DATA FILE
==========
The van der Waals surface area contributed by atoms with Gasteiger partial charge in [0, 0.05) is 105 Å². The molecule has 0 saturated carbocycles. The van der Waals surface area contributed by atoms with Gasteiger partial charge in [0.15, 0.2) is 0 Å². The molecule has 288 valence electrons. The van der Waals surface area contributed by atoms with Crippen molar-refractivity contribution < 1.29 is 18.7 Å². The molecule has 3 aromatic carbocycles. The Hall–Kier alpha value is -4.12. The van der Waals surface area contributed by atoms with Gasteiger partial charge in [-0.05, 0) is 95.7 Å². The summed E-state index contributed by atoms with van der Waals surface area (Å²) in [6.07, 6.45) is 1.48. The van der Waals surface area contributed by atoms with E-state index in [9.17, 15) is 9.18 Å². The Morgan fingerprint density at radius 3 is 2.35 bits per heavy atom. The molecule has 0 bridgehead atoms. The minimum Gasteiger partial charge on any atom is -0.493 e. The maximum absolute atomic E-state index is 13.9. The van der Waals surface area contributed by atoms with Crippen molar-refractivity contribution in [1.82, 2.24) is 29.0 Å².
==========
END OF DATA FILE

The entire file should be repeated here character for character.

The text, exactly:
The van der Waals surface area contributed by atoms with Gasteiger partial charge in [0, 0.05) is 105 Å². The molecule has 0 saturated carbocycles. The van der Waals surface area contributed by atoms with Gasteiger partial charge in [0.15, 0.2) is 0 Å². The molecule has 288 valence electrons. The van der Waals surface area contributed by atoms with Crippen molar-refractivity contribution < 1.29 is 18.7 Å². The molecule has 3 aromatic carbocycles. The Hall–Kier alpha value is -4.12. The van der Waals surface area contributed by atoms with Gasteiger partial charge in [-0.05, 0) is 95.7 Å². The summed E-state index contributed by atoms with van der Waals surface area (Å²) in [6.07, 6.45) is 1.48. The van der Waals surface area contributed by atoms with E-state index in [9.17, 15) is 9.18 Å². The Morgan fingerprint density at radius 3 is 2.35 bits per heavy atom. The molecule has 0 bridgehead atoms. The minimum Gasteiger partial charge on any atom is -0.493 e. The maximum absolute atomic E-state index is 13.9. The van der Waals surface area contributed by atoms with Crippen molar-refractivity contribution in [1.82, 2.24) is 29.0 Å².